Some of the students already had medical experience due to their work on the rescue squad, in the emergency room or in other clinical environments. They were familiar with a number of procedures and could interact with doctors about differences between their experience in the U.S. and at the Vietnamese hospital.

“A lot of us that took anatomy were like ‘Oh, my gosh! We learned about this muscle group,'” says Olsen. “Other things we do as a club — like taking vitals and blood pressures — helped us understand what was going on too.”

“Students who were in the rehabilitation and therapy area were quizzed by the doctors about their knowledge of the muscular-skeletal system and the anatomy and physiology that they’ve done at Clarkson,” says Langen. “The doctors were impressed by how knowledgeable they were. Our students were also able to show that they understood some of the pharmaceuticals in a way that I think may have surprised some of the medical staff. “

The Clarkson volunteers did find some aspects of the Vietnam hospital surprising. “When we went into the OR, we changed into hospital scrubs,” says Olsen. “But all of the doctors and nurses wore special sandals without socks. Also, it was air-conditioned in the OR, but the rest of the hospital had limited air conditioning, which was also very surprising, as it was about 95 degrees outside and very humid.”

The students say they hope to take the lessons they’ve learned in Vietnam and other countries and apply them in their future careers.

“Probably the biggest thing I’m going to take out of the trip is understanding how medicine is practiced socially in Vietnam and other countries I’ve been to in South America,” says Olsen. “If I ever come across patients who aren’t familiar with how medicine is practiced in the U.S., it will help me understand where they’re coming from. These trips have also inspired me to continue going on them as a future medical professional.”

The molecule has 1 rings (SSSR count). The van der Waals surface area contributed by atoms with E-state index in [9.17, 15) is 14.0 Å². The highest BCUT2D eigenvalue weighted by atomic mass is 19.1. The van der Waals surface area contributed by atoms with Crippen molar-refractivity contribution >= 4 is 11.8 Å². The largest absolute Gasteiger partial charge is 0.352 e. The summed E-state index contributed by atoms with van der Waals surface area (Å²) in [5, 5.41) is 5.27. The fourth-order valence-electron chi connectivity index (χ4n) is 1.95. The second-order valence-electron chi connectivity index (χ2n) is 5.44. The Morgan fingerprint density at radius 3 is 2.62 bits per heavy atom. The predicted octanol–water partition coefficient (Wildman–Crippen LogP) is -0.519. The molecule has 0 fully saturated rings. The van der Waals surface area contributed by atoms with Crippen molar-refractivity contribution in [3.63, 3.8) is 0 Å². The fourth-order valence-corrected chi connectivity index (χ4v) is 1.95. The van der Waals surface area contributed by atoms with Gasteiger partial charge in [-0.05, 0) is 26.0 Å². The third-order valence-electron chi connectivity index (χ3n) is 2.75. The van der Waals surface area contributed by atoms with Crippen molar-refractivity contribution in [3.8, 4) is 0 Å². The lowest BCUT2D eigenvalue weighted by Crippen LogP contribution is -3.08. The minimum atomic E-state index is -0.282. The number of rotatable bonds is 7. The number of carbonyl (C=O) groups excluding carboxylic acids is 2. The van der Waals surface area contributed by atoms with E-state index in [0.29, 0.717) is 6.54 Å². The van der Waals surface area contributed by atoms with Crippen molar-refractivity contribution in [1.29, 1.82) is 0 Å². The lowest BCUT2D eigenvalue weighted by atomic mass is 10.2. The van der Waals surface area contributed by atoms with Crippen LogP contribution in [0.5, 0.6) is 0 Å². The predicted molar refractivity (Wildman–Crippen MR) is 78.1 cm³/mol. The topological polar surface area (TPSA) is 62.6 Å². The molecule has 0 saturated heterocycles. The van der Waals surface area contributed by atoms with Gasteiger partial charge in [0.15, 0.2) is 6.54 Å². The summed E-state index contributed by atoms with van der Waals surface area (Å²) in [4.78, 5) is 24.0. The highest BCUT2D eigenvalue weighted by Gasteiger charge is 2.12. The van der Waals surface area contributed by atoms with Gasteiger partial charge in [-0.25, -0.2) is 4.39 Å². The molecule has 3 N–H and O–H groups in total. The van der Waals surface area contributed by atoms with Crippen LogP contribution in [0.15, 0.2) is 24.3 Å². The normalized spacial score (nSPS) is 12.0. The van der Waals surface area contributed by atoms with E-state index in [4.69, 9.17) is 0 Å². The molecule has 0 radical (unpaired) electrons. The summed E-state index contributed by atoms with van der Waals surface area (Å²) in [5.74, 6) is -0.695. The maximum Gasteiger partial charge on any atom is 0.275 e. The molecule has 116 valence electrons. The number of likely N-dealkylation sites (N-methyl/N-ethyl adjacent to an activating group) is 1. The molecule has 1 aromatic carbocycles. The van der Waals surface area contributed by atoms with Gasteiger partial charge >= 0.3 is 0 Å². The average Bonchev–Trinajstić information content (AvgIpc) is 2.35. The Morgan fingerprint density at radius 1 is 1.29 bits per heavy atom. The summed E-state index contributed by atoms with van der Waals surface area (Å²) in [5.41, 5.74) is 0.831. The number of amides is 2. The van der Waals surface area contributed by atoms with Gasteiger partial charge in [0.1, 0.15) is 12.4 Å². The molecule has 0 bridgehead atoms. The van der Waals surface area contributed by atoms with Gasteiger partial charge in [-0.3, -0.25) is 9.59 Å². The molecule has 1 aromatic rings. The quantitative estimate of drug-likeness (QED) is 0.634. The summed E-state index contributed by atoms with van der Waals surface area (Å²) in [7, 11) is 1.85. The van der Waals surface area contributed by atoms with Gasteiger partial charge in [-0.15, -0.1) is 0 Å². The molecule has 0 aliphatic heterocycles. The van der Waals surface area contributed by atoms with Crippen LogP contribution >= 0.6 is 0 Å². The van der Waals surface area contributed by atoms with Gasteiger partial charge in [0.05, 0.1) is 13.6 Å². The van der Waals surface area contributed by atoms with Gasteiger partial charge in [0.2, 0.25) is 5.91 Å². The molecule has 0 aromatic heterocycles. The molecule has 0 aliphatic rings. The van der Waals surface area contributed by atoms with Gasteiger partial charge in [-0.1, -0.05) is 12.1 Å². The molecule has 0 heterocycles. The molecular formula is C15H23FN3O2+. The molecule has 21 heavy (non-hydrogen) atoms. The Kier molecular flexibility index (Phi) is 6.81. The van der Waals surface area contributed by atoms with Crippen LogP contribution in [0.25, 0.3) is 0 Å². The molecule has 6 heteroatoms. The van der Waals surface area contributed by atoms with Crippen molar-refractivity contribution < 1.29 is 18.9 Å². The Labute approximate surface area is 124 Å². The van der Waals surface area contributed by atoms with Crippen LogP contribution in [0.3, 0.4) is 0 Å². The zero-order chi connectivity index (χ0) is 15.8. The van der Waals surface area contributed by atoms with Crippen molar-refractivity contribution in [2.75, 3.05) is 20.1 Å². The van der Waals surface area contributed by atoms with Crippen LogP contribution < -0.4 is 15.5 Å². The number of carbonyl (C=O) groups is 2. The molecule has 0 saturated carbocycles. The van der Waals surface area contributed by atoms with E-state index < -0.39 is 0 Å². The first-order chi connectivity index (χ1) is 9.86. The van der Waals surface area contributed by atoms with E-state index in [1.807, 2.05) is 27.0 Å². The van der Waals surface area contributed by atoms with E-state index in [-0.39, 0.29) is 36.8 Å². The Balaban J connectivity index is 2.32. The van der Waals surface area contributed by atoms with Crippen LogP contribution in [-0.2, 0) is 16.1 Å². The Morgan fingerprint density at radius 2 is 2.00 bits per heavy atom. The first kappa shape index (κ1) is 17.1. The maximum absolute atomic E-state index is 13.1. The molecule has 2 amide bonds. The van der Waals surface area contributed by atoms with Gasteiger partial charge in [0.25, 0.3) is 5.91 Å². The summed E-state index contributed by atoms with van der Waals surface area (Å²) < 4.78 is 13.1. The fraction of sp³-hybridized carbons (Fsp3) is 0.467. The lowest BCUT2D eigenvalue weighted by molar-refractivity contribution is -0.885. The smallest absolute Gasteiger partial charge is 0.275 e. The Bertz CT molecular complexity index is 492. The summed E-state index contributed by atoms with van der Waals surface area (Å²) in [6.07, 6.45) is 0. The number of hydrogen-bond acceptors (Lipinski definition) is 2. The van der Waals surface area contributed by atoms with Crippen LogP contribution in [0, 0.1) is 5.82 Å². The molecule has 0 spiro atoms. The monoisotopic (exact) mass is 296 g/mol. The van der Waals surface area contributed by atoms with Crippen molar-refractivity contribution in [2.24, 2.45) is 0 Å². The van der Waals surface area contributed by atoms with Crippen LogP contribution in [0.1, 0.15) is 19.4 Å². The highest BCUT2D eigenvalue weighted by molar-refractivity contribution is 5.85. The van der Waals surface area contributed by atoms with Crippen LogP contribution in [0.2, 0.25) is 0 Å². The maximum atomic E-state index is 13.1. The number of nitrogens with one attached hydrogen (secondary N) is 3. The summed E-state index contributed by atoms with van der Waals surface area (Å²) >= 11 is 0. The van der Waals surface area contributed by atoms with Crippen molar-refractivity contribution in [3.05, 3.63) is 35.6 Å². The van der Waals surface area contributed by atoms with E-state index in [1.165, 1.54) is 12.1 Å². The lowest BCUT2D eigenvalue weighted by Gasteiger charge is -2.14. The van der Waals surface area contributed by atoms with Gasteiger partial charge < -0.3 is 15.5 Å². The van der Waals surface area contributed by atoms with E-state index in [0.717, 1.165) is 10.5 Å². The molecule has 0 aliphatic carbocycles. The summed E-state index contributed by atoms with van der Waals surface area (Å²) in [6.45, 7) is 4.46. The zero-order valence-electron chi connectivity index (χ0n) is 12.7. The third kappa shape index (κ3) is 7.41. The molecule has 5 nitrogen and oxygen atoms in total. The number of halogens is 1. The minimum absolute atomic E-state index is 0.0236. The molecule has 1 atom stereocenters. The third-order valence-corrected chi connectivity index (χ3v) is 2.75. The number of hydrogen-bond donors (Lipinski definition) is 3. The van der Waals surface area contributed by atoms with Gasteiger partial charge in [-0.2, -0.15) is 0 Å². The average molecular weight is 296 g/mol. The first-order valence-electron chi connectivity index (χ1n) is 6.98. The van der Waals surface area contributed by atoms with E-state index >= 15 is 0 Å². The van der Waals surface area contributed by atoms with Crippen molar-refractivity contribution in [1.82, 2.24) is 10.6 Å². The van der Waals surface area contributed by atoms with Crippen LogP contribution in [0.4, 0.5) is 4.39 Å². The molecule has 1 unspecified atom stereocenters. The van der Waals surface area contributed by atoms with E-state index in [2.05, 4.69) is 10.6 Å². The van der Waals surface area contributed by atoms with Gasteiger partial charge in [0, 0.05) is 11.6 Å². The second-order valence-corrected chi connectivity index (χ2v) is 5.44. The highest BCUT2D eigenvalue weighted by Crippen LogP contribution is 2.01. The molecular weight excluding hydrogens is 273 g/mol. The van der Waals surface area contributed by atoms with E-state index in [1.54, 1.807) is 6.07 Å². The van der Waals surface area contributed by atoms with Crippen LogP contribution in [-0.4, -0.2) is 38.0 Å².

“Volunteering and helping out in other countries strengthened my love for medicine,” says Levy. “This is an opportunity that definitely gave me more exposure into other areas and other specialties, but I still think that I would like to go into orthopedics.”

The trip was completely student-organized and student-led. “I came as a faculty advisor,” says Langen, “but the reality is that the students organized the whole trip. They showed a great deal of planning, responsibility, and professionalism. They’re good representatives of Clarkson.”

In their downtime, the group had some time for recreation. They traveled to Phu Quc island, a Vietnamese island off of Cambodia known as “Paradise Island,” where they went coral-reef snorkeling. They also visited the Cu Chi Tunnels, which were part of the tunnel system that the Viet Cong developed during the Vietnam War for defense

“Overall, it was a really great trip for everybody and we learned so much in the medical field and from a cultural perspective as well,” says Olsen. “Vietnam is a really great country to visit. Everybody had an amazing time.”

Also traveling with DWB to Vietnam were Emma Buonanno ’20, biology, Wolcott, Vt.; Aiden Cahill ’21, chemistry, Clairmont, N.H.; Kate Derouchie ’20, psychology, Massena; Katherine Duba ’21, biology, Harwinton, Conn.; Formoza ’22, biology; Belisena Hall ’20, psychology, Gouverneur; Marshall ’21, chemical engineering; Galen Oey-Langen ’22, biomolecular science, Canton; Kaitlin Okun ’20, biology, Amherst; and Isabelle Steiner ’21, chemical engineering, Youngstown.

As a private, national research university, Clarkson is a leader in technological education and sustainable economic development through teaching, scholarship, research and innovation. We ignite personal connections across academic fields and industries to create the entrepreneurial mindset, knowledge and intellectual curiosity needed to innovate world-relevant solutions and cultivate the leaders of tomorrow. With its main campus located in Potsdam and additional graduate program and research facilities in the New York Capital Region, Beacon and New York City, Clarkson educates 4,300 students across 95 rigorous programs of study in engineering, business, the arts, education, sciences and health professions. Our alumni earn salaries that are among the top 2.5 percent in the nation and realize accelerated career growth. One in five already leads as a CEO, senior executive or owner of a company.

By martha